A collision repair-related bill amended last week by the Indiana House Insurance Committee into a disaster for consumers and collision repairers but a win for insurers passed the House on Tuesday, 84-12.
Committee Chairman Martin Carbaugh, R-Fort Wayne, who co-sponsored the House version of Senate Bill 164, acknowledged concerns over its content Tuesday prior to the vote. He anticipated it would pass with the idea of being a “work in progress.” (Which seems less than ideal, as House passage still offers legitimacy to the offending language.)
We asked about factors like the loss of Indianans’ right to assign benefits to body shops and the equivalency of “industry standards” to repair procedures developed by the actual automaker. Carbaugh said his colleagues weren’t trying to make things “bad for consumers.”
“We want to help consumers,” he said, noting that consumers were the point of the bill.
Despite acknowledging the concerns in our interview, Carbaugh voted in support of the measure later that day.
The House committee’s amendment further cut restrictions on insurers — a list already trimmed as SB 164 went through the Senate — to a single item formally creating an Indiana shop choice law.
Restrictions on auto body shops remained and even expanded under the amendment passed 12-0 by the House committee on Feb. 21. Consumers also lose rights under the amended SB 164.
In addition to indirectly relinquishing their right to assign policy benefits to shops (the House’s SB 164 makes it illegal for shops to accept an AOB), Indianans would be stripped of their ability to file a class-action “deceptive act” lawsuit against a body shop.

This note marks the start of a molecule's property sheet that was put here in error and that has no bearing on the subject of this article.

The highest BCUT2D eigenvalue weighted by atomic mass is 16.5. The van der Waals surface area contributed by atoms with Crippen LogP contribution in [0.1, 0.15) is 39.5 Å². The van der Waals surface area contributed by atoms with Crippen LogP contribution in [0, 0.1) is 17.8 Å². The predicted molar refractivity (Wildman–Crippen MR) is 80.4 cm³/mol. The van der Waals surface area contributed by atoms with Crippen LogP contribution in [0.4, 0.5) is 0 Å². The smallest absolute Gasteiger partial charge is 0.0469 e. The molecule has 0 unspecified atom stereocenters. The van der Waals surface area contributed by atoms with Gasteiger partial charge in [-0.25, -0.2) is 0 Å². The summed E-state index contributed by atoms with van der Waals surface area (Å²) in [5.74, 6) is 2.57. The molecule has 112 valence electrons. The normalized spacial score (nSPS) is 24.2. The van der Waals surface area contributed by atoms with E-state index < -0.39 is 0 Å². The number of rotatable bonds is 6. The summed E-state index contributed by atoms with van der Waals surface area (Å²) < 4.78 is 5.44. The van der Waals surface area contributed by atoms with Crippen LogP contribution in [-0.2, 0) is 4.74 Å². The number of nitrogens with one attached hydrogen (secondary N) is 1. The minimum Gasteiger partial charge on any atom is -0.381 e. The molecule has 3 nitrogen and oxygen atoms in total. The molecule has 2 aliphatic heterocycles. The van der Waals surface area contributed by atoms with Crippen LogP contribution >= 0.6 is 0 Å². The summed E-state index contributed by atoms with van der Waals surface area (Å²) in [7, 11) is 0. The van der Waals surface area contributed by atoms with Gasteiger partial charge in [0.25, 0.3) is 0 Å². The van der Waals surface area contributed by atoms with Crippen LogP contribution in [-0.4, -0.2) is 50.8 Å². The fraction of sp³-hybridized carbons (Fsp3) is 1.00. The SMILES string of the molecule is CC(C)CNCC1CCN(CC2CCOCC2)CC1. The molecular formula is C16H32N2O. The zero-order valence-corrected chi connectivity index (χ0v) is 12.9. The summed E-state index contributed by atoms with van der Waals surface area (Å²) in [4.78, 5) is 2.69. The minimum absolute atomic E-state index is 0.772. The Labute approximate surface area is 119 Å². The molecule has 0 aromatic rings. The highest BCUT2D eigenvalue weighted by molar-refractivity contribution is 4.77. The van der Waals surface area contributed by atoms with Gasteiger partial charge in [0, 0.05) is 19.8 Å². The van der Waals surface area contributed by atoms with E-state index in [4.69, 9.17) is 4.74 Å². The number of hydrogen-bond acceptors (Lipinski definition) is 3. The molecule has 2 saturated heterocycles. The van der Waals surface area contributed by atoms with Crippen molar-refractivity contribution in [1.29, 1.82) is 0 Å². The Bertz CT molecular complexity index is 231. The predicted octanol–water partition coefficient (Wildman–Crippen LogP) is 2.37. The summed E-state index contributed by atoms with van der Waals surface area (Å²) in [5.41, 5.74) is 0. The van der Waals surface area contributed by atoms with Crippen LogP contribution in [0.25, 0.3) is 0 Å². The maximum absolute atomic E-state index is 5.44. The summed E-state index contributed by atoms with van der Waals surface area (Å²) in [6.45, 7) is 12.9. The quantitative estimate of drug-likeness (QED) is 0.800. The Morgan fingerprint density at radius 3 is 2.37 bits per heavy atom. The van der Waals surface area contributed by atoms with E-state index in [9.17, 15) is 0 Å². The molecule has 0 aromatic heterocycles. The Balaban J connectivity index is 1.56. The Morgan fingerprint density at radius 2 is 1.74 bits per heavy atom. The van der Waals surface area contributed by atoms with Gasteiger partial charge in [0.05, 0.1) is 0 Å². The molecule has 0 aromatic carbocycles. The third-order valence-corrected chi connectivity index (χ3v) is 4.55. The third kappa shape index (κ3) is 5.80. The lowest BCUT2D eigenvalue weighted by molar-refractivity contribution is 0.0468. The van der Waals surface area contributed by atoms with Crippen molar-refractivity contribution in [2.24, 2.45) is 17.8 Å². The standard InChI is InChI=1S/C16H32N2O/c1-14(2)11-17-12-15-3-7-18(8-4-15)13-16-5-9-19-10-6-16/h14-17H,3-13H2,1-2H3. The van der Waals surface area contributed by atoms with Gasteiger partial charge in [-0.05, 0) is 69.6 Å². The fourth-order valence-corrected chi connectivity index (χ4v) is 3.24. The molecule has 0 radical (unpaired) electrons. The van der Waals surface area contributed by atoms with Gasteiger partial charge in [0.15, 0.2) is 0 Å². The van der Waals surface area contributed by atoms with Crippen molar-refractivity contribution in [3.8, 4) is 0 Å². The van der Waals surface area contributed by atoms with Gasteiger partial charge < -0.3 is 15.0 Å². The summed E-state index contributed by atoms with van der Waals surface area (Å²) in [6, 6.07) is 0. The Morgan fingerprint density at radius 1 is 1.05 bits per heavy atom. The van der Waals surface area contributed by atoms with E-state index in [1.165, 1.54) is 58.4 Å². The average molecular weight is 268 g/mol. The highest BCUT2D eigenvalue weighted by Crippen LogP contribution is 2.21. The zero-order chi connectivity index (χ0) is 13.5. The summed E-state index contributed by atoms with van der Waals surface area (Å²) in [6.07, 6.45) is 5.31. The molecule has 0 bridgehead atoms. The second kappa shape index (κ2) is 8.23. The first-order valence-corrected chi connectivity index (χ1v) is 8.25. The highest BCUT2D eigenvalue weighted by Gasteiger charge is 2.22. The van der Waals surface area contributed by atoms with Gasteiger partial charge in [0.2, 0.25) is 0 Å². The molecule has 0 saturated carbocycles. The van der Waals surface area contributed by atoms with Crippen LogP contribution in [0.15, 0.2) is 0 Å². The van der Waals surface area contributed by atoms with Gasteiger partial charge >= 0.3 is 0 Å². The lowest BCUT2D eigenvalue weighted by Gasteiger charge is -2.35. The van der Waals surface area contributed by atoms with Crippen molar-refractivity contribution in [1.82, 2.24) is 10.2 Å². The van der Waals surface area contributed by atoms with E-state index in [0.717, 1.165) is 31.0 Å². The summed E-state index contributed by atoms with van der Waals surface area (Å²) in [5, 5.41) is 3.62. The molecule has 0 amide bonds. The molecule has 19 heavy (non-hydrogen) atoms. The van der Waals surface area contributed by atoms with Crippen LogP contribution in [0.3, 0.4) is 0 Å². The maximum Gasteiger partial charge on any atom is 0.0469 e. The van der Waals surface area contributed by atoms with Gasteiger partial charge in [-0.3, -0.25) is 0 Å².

State motorists and quality, well-equipped body shops also lose big under the amended law declaring both OEM repair procedures and “generally accepted industry standards” to be rebuttable presumptions that a repair wasn’t defective.
Indianans would now face the burden of proof under a revised “deceptive act” law to protest that a car fixed with “industry standards” instead of the actual automaker’s repair instructions hadn’t been restored properly. An insurance industry lobbyist who presented the amendment Feb. 21 even suggested that a vehicle whose technology had changed could continue to be fixed just as it always had been by the industry.
A more palatable (and Indiana Auto Body Association-supported) SB 164 passed the Senate in January. House approval of an amended version of that bill would demand the House and Senate agree upon a final version to send to Republican Gov. Eric Holcomb. Carbaugh said issues with the amended version could be worked out during those talks.
“It’s always something we can deal with in conference committee,” he said.
IABA President Doug Martin (Martin’s Body Shop) said Senate Majority Whip Mark Messmer, R-Jasper, who sponsored the bill to help a constituent body shop owner, has told him that if the bill couldn’t be amended into something more palatable, he would let it die in the Senate.
The bold amendment was presented to the committee Feb. 21 by Insurance Institute of Indiana and State Farm lobbyist Jon Zarich. (Ironically, less than a week later, State Farm received Gold Class status from I-CAR, which holds that all shops should follow OEM repair procedures.)
However, Zarich is not an elected official, and it was unclear from the Legislature’s website which lawmaker was responsible for formally introducing the language. Carbaugh said it was attributed to him as the committee head, but he seemed to suggest that this was different than authorship.
Asked about a fellow committee member who mentioned not having a copy of the amendment he was about to vote upon last week, Carbaugh said the document was available publicly online two hours before the committee meeting, per Indiana law. He said it’s typical that such items aren’t available until the day of a hearing.
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Featured image: Indiana House Insurance Committee Chairman Martin Carbaugh, R-Fort Wayne, is shown. (Provided by Indiana House Republicans)